When the owners of National Football League teams decided not to ban players league-wide from kneeling in protest during the national anthem, it brought to public attention the notion that even if employers have the legal right to institute such a ban, staying neutral and working things out is the more prudent strategy. According to an expert from outplacement and executive coaching firm Challenger, Gray & Christmas, while freedom of speech does not extend into the workplace, NFL owners — and employers in general — should be more focused on compromise than cracking down on employees who express and debate their political views.
A Challenger, Gray and Christmas survey around the issue found that 94 percent of respondents have witnessed political discussions in the workplace, with 18.2 percent reporting that those discussions happening often. So this is not an unusual scenario.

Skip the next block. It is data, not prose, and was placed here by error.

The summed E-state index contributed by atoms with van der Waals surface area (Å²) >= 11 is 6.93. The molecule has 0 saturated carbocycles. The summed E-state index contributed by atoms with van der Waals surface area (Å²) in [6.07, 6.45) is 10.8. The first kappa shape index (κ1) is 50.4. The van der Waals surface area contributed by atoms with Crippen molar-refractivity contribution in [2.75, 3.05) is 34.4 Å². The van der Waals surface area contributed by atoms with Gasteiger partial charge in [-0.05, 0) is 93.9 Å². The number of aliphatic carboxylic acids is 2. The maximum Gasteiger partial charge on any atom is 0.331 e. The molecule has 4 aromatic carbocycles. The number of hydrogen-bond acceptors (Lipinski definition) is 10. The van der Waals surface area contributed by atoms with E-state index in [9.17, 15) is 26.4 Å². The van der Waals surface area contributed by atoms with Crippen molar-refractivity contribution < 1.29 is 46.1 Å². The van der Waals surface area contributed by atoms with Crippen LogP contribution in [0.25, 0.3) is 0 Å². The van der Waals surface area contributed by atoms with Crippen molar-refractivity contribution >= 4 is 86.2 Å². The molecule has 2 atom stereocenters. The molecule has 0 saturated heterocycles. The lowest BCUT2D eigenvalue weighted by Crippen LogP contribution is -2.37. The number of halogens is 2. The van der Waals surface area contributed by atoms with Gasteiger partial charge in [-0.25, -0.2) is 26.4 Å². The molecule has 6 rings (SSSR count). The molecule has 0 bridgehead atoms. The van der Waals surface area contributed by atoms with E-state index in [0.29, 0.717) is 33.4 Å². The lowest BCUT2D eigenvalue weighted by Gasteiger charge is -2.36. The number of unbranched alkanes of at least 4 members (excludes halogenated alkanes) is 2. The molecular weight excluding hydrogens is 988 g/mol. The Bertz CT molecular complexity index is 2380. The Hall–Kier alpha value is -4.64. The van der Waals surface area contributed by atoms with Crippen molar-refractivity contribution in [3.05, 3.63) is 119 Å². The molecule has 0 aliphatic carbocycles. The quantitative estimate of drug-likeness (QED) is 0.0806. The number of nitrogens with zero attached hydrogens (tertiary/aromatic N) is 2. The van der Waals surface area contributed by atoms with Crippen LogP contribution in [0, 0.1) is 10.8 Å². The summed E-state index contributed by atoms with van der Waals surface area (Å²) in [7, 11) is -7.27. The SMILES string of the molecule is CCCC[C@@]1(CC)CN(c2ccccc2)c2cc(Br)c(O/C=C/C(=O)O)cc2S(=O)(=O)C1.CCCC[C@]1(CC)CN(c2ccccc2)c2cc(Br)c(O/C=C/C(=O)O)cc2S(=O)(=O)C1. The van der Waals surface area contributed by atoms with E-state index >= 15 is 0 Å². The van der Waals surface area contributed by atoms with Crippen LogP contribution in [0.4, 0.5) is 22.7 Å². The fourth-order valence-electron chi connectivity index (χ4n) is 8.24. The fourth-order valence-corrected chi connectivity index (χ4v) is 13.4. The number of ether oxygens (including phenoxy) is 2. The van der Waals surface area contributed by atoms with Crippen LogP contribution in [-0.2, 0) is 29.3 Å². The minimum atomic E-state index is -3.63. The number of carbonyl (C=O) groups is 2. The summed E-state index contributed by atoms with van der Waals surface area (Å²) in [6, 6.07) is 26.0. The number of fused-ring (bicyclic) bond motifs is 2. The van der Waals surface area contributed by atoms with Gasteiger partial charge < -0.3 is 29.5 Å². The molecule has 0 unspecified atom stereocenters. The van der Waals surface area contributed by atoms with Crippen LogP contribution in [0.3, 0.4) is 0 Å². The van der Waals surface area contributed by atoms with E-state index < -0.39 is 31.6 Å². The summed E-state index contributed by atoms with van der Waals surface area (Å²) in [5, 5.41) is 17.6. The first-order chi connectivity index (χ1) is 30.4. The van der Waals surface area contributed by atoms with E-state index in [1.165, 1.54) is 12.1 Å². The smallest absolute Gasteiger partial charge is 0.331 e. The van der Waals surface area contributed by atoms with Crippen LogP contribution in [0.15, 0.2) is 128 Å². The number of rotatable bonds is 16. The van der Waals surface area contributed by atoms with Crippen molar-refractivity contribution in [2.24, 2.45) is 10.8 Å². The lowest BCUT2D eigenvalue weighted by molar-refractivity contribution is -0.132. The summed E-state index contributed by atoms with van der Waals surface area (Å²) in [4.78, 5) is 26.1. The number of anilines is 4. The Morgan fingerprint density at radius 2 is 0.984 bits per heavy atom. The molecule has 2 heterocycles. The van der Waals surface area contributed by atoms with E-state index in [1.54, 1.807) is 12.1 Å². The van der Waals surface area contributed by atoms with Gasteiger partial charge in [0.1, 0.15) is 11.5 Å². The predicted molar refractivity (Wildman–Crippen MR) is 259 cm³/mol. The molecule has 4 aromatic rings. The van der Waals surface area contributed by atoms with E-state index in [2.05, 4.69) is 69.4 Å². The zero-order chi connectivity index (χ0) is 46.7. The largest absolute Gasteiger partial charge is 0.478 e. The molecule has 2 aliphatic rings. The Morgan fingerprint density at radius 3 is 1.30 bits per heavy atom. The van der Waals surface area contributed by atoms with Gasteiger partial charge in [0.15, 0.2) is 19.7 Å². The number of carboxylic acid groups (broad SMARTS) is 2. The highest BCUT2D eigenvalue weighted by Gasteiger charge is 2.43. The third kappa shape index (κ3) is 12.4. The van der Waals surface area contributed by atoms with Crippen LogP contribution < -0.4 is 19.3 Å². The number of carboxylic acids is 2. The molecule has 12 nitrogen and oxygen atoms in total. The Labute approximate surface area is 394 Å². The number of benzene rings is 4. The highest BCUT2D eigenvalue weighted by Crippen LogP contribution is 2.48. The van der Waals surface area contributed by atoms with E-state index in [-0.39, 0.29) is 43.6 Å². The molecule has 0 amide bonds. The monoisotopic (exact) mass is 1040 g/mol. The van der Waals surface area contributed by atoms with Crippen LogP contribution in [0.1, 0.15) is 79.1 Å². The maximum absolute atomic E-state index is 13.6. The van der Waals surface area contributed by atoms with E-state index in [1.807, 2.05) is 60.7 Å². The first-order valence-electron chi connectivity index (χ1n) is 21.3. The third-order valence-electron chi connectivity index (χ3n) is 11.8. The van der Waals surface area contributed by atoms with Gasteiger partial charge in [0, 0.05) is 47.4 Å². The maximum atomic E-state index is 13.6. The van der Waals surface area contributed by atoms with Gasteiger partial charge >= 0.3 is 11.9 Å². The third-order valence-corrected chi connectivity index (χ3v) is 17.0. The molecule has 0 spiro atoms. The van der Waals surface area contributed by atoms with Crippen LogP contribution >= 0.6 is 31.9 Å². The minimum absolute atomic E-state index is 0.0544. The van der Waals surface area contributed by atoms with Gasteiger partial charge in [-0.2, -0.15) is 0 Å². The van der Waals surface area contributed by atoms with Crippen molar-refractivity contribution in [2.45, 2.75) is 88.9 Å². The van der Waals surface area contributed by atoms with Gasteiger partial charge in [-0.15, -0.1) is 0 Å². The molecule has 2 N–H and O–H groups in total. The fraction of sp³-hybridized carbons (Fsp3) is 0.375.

In the case of the NFL, there is no rule in place to force players to stand so no official league punishment for players who protest will happen. As of last Sunday, a scattering of players continued to take a knee during the national anthem, without repercussions.
“In today’s climate, employers recognize political discourse is unavoidable at work. However, employers must be careful that these discussions do not violate anti-discrimination or harassment laws,” he says, adding that management should refrain from political discussions or imposing their own viewpoints on their subordinates. Above all else, he says, respect and professionalism must prevail in the workplace to ensure success and growth.
“The consistent and uniform administration of policies and procedures is the best way to ensure a positive work environment,” regardless of the profession or industry sector, he said.